The Talking Content Marketing journey, comes a bit closer to home with Geraint Holliman, Director of Strategy and Planning and Head Of Content Marketing for DirectionGroup. A B2B and B2C agency based in Berkshire.
Geraint is speaking at next months Content Marketing World Sydney event (16th to 18th March). I wanted to find out a bit more about implementing a content strategy and the rewards that come with it.
Six questions, six answers lets have a chat….
Do businesses need to take implementing a content strategy more seriously, rather than a ‘lets do content marketing and see what happens’ approach?
Absolutely. Pretty much of all of the emerging evidence suggests that content marketing, when done well, can be highly effective in engaging and converting customers. The problem, as you suggest, is that most brands engaging in content marketing are doing so on an ad hoc basis.
In fact, I’d go so far as to say that most brands I see, who claim to be content marketing, are simply producing content and not doing a great deal of marketing of it or with it! Not enough thought is being given to objectives and measurement and certainly not enough consideration is being given to the strategic direction of that content marketing.
When content is relevant to someone, can the sales process become simpler?
The purpose of content is to drive prospects to a business building outcome for the brand. Relevance can therefore be considered in terms of where a buyer is in their buyer journey. Therefore, we should create and deliver content which is relevant to a buyer’s particular needs at each stage of their decision then they are more likely to engage with it and move on to the next stage of that journey. So I suppose that the answer is yes, it increases the likelihood that they will react positively if the content is relevant to them.
What do you think are the rewards of a content marketing mindset? Is it an audience who listen, is it recognition within a marketplace?
The best reward from content marketing is that you provide information which is relevant, compelling and timely for the customers and which is useful to them, enabling them to make a better decision. The result of that is a better engaged prospect who is more predisposed towards your brand. For me the reward is that, if you do it right, customers actively subscribe to your communication because it is useful rather than seeing it as unwelcome spam.
Do you consider native advertising as a passing fad or a media tool that will grow in strength?
I think native is here to stay. Don’t be fooled, it’s still just advertising, but now it is advertising your content rather than your traditional selling message. I also believe the native market is still far from being fully developed.
My only caution is the contention that because it is called ‘native’ there is some sense that it is hidden or obscured from the audience and is sneaking selling messaging under the radar in the guise of true content. I believe we do need to promote content to help seed it in the consciousness of the audience I just wish native didn’t infer it was being done surreptitiously. Still all those agency media professionals have to find something to do with themselves and native seems the natural home for them.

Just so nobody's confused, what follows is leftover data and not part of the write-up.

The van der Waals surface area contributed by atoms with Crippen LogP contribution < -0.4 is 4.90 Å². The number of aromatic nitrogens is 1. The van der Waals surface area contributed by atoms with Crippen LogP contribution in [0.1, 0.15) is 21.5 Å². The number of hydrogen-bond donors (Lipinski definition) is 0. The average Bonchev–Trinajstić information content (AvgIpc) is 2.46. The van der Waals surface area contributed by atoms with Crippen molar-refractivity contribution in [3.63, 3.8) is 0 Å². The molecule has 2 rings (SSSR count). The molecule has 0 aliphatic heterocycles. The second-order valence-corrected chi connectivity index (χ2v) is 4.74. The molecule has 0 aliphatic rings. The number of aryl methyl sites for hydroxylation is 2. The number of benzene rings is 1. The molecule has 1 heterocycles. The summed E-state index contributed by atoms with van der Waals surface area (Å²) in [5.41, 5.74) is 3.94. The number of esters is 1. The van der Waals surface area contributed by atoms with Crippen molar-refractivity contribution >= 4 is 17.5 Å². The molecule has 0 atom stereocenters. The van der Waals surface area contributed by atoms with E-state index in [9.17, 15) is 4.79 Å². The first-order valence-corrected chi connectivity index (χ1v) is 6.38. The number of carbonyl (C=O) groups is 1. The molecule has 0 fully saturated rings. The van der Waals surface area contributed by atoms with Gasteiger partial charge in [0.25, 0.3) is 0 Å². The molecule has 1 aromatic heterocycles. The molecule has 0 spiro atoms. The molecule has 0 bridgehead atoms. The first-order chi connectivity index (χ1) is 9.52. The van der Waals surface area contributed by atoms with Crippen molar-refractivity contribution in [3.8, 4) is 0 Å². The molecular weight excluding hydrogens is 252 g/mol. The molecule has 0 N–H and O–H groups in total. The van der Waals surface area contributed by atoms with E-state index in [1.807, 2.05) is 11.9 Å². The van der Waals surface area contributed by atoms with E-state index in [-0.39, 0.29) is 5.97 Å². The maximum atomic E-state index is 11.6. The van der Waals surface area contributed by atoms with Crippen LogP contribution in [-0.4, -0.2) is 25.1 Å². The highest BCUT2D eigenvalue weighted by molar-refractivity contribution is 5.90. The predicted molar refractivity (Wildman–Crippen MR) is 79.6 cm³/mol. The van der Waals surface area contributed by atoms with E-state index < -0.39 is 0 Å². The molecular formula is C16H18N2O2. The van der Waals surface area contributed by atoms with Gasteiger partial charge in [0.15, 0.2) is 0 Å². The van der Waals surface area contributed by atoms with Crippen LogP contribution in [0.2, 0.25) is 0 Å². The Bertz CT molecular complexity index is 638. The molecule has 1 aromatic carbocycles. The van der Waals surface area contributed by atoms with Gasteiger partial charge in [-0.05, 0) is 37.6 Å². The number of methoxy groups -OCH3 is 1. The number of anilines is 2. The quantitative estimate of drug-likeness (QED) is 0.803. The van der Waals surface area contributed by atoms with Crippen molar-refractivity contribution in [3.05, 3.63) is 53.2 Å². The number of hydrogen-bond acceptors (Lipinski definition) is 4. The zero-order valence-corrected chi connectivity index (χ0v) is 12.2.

Does creating content become easier when businesses become influenced from the world around them rather than thinking that everything revolves around ‘the’ product/service?
Good question. I’m not sure it necessarily becomes easier but I do agree that content should always be mostly about the customer and their needs. Customers inherently sense when content is simply thinly disguised selling messages – and when they do detect them, they tend to ignore the content.
In my recent academic paper ‘B2B Digital Content Marketing: marketers’ perceptions of best practice’ (JRIM October 2014), I identified that the key criteria for successful content are that they should be relevant, compelling and timely. Of course, there will be a time within a buyer’s journey when product data IS useful and pivotal to their decision – so product content served at that correct point in their decision making process WILL be considered useful.
Can you tell us about your topic and insights for next months Content Marketing World Sydney presentation?
According to Content Marketing Institute more budget is being allocated to Content Marketing and more content than ever is being created, yet fewer than half of UK brands have a formalised, written strategy for content marketing.
At CMW World Sydney I’m going to be talking be talking about how brands should build a content marketing engine to power their customer engagement and conversion efforts. This session outlines exactly the key elements of a practical, formalised content marketing strategy which builds a content marketing engine to power engagement and build business for brands of any size.
Thanks to Geraint for his insights and what content marketing means to him. Wishing you all the best at Content Marketing World Sydney. To find out more from Geraint:
DirectionGroup Blog: click here
Geraint on Twitter: click here